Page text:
When Golf Digest first ranked America's top 200 courses by states in 1966, Shinnecock was not even listed among New York's top 14. The next year, it was included among New York's 16 "most difficult." In the magazine's 1969 list of America's "most testing" courses, Shinnecock was grouped in the third 10. In 1973 it advanced to the second 10 about the time that Ben Crenshaw stopped by with two friends. As a devoted golf historian who then was a PGA Tour rookie, Crenshaw wanted to see for himself the buried treasure of American golf. When he shot 65, he was told he had set a course record.

Shinnecock Hills
Phil Mickelson played the par-5 16th in six over par in the '95 Open, when he finished four strokes behind Corey Pavin.

"No, it can't count for the course record," Crenshaw said. "I hit two balls off the first tee."

(For the record, the course record today is 64 set by Raymond Floyd, now a member at Shinnecock after winning the Open there in 1986.)

When the 1977 Walker Cup matches were awarded to Shinnecock, Frank Hannigan, later the U.S. Golf Association's senior executive director but then a freelance writer, asked Crenshaw if a U.S. Open could be played there. "It would be great," Crenshaw said. "And there should be no television towers; a U.S. Open from Shinnecock should be on radio."

Missing a chance to become a member

By then, I had been fortunate enough to have played a few rounds there, and when I was told of Shinnecock's nonresident membership, I knew that I qualified as a New Jersey resident, and that for $500 it was golf's ultimate bargain. But when I called Virgil Sherrill, the club president at the time, I was told that the nonresident membership had just been eliminated for newcomers. I was crushed, but my wife, Maureen, couldn't understand why.

"It would look great in my obituary," I said. "He was a member of Shinnecock Hills."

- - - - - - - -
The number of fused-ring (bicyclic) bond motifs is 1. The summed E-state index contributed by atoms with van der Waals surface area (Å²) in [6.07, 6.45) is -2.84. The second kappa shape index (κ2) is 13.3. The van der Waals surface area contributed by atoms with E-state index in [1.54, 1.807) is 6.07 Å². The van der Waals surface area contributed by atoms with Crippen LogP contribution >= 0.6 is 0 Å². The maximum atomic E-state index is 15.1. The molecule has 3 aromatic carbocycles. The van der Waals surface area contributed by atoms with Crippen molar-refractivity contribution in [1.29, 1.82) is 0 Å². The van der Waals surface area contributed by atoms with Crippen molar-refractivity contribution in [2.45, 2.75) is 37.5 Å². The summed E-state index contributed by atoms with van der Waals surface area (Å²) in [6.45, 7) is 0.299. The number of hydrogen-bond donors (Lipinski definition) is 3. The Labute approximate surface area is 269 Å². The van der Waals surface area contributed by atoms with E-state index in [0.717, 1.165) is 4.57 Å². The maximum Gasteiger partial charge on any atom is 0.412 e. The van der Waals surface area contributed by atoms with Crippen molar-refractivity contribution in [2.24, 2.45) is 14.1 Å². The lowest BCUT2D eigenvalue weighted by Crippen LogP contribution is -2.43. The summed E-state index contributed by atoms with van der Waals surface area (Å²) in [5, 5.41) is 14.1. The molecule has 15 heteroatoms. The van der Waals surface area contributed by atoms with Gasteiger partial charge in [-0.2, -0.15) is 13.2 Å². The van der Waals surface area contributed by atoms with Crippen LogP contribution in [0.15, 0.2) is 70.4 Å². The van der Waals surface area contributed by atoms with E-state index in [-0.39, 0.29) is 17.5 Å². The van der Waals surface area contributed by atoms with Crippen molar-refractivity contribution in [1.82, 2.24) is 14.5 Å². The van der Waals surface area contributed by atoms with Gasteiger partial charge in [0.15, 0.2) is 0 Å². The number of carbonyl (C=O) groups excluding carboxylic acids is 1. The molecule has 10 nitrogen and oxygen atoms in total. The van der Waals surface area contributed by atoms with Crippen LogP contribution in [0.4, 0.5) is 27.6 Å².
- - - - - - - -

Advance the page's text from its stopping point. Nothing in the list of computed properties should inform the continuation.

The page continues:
By serving as the site of the Walker Cup matches, Shinnecock had gone public. The galleries were small, but the exposure made a difference. Harry Easterly Jr., then the USGA senior executive director, asked Hannigan if the U.S. Open of 1986, the 90th anniversary of the 1896 Open at Shinnecock, could be played there.

"There was unanimity on the golf course itself," Hannigan recalls, "but there were several logistical questions."

Although Shinnecock Hills was awarded a $400,000 rental fee and new back tees were added on the ninth and 18th holes, its seasonal members were unable to staff the Open committees usually provided by the host club. But the USGA made do with fewer volunteers. To ease the traffic problem, the USGA put up a temporary footbridge over Montauk Highway and rented parking areas at Southampton College and the nearby Shinnecock Indian reservation.

"As for housing," Hannigan says, "with no major hotels in the area, we just figured we'd do the best we could."

The best was good enough at the 1986 Open, when the wind blew from a different direction each of the four days. With the wind howling from the northeast in a steady rain on the 472-yard 12th hole on Thursday, the world's best pros needed a driver and a 3-wood to get to the green, and some didn't get there. When the wind blew from the southwest on Friday, they got there with a driver and an 8-iron.

"If there's a different wind each day," Alex White, then the 76-year-old caddiemaster, said during that Open, "they'll be playing a different course each day."

Derailing Nicklaus and Woods

All four were Open tough. Raymond Floyd won that Open at one under par, and Corey Pavin won in 1995 at even par. But proof of Shinnecock's toughness in those Opens involved the two best golfers of the last half century -- Jack Nicklaus and Tiger Woods.

Shinnecock Hills
The Shinnecock clubhouse was designed in 1892 by Stanford White, who has an early version of Madison Square Garden among his credits.

During the first round in 1986, Nicklaus, who would tie for eighth just two months after his sixth Masters victory, pushed his tee shot on the 10th hole into the high fescue. It might still be there.

"The only other time I remember losing a ball in competition," he said later that day after a 77, "was in the 1959 British Amateur."

During the second round in 1995, Woods, then a 19-year-old amateur, hooked a 1-iron off the tee on the third hole into the high fescue to the left of the fairway. Hitting a wedge to escape, he jammed his left wrist. He kept playing, but after hitting his tee shot on the sixth, he had to withdraw.

"That's what happens," Woods said, "when you hit the ball in the long grass here."

And as Tiger Woods and the world's best golfers gather, Shinnecock Hills is no longer buried treasure. It's on display again in the Tiffany window of golf, the U.S. Open, but I knew it was special long before it was famous.

Golf Digest Contributing Editor Dave Anderson is a Pulitzer Prize-winning columnist for The New York Times. He has covered the U.S. Open since 1967.